verb (used with object), al·leged, al·leg·ing.
- to assert without proof.
- to declare with positiveness; affirm; assert: to allege a fact.
- to declare before a court or elsewhere, as if under oath.
- to plead in support of; offer as a reason or excuse.
- Archaic. to cite or quote in confirmation.
verb (tr; may take a clause as object)
- to declare in or as if in a court of law; state without or before proofhe alleged malpractice
- to put forward (an argument or plea) for or against an accusation, claim, etc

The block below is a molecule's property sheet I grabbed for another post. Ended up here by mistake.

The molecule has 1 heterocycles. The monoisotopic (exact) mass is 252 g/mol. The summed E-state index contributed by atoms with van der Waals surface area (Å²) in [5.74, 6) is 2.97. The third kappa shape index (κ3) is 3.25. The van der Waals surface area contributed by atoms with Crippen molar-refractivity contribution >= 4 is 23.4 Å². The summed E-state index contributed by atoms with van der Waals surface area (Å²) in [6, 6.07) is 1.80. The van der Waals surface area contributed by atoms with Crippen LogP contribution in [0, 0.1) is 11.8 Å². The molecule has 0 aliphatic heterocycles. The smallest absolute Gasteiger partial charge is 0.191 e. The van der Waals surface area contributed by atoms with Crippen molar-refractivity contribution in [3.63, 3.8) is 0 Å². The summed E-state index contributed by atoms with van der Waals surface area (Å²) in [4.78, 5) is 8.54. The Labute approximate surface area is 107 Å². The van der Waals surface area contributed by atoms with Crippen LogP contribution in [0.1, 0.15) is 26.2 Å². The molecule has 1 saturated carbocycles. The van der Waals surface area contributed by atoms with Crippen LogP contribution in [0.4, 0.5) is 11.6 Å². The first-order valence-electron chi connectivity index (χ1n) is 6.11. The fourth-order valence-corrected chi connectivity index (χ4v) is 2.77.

- archaic to cite or quote, as to confirm
c.1300. It has the form of one French verb and the meaning of another. The form is Anglo-French aleger, Old French eslegier “to clear at law,” from Latin ex- “out of” (see ex-) and litigare “bring suit” (see litigate); however eslegier meant “acquit, clear of charges in a lawsuit.” It somehow acquired the meaning of French alléguer, from Latin allegare “send for, bring forth, name, produce in evidence,” from ad- “to” (see ad-) + legare “to depute, send” (see legate). Related: Alleged; alleging.